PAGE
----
The thing is, though, an idea isn’t a story. When you get a good idea, you then have to find the story that goes with it. That’s the tricky bit.
The title of the collection is a quotation from William Blake’s visionary poem Milton. In what way does Blake encapsulate the whole collection?

RH: I’ve had a very close acquaintance with Blake’s work for a long time, as it was the subject of my postgraduate thesis. His attitude to Life, the Universe and Everything affected me profoundly. Blake as mystic looked beyond — above and below — the world as we mundanely experience it, and saw a vast, symbolic structure that we all to easily lose sight of. For him, Imagination creates Reality. They are inseparable. All the stories in Creeping in Reptile Flesh, in different ways, are about the relationship between surface appearance and essential reality — and the passions that drive us to create the world. We can be slave to past tyrannies, or Imagination can free us. We have to open our eyes to possibility and make the act of seeing an active rather than a passive experience. Apart from anything else, it’s why Art in all its forms is so important.
How long have you been writing and when did you know, without a doubt, that you wanted to be an author?

RH: The first story I remember writing (and therefore it probably wasn’t the first I did write) wasn’t at all conspicuous — it was a page-long, jokey thing that was the result of a primary school creative writing exercise when I was about 9 or 10. The title was ‘Bully for You’ and it was about a boy getting trapped in a paddock with a grumpy bull. I remember thinking I was inordinately clever and funny because of the pun in the title. Children are easily amused.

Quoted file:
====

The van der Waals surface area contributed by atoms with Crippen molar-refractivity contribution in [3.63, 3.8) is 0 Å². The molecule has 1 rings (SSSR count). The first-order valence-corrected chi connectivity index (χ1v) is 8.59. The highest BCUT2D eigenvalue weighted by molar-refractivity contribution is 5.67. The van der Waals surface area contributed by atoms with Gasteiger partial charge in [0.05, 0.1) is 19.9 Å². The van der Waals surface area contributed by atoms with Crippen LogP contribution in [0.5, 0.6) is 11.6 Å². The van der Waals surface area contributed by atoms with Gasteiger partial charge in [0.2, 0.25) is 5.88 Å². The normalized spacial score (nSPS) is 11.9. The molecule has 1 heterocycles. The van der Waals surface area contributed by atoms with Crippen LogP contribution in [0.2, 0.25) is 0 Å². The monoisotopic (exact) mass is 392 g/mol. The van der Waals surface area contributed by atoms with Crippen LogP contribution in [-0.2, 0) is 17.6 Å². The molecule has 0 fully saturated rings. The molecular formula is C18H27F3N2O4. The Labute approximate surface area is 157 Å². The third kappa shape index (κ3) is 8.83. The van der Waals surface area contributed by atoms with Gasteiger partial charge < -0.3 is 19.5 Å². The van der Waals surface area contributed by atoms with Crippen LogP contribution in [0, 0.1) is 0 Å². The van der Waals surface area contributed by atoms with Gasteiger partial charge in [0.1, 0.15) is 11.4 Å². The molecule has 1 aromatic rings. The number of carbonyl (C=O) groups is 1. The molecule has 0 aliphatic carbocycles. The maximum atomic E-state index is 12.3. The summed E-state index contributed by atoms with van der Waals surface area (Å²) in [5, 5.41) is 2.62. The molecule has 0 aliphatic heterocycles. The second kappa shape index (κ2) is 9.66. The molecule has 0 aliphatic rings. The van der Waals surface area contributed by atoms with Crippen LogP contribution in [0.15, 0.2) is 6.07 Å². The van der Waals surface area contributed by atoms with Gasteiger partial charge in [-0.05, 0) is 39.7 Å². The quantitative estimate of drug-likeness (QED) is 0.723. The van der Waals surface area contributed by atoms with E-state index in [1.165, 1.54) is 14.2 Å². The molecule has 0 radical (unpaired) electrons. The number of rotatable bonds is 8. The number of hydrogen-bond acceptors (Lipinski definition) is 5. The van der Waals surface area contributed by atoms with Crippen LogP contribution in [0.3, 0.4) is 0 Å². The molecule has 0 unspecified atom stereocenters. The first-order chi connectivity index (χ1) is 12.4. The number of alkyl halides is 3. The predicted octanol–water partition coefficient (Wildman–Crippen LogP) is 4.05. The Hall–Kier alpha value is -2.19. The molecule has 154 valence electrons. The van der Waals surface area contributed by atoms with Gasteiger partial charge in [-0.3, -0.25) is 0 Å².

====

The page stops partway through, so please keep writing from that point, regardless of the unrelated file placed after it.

In high school, my class creative writing stories started to get long — and all of them were what we now call “speculative fiction”. I remember two significant occasions. One was a story written as part of an exam. It had reached 8 pages when I ran out of time and therefore it remained unfinished. The teacher later berated me for getting so carried away with it — not because I’d neglected proper exam procedure but because she desperately wanted to know what happened in the end. I had to finish it off for her.

The other occasion is one that had an effect that lasted a long time and probably helped form the passion that is needed to grab onto this business (fiction writing) and stick with it for a lifetime. We’d had to write a story for class. I wrote one about an astronaut circling the globe, listening to the escalating political showdown between nations taking place below. Finally nuclear war breaks out (the 60s was a peak time for nuclear paranoia) and from his distant “safety” the astronaut watches the bombs going off. Communications with Cape Kennedy cease — and after a while all there is coming over his radio is silence. The story ends with him still circling the silent world, knowing he may be the last surviving human and waiting for his orbit to decay. The teacher came in a few mornings after the class exercise had been due and made me get up and read the story to the class. That was embarrassing enough, but then she praised the story, particularly its emotional impact, and with a genuinely wistful look on her face added: “I’ve always wanted to be able to write a story like that.”

Teachers can have a profound influence on us, for good or ill. That moment didn’t create my passion for writing, but it gave my already rampant desire to write stories a strong shove. Being able to move people in such a way is not something to be taken lightly.
In his work, On Writing: A Memoir of the Craft, Stephen King compares finding the story to go along with the idea to excavating fossils from deep within the earth.  He seems to have a very similar idea to yours–write what you’re thinking and worry about the story development later.  As you said, the method probably does require a number of rewrites to get a story you’re happy with.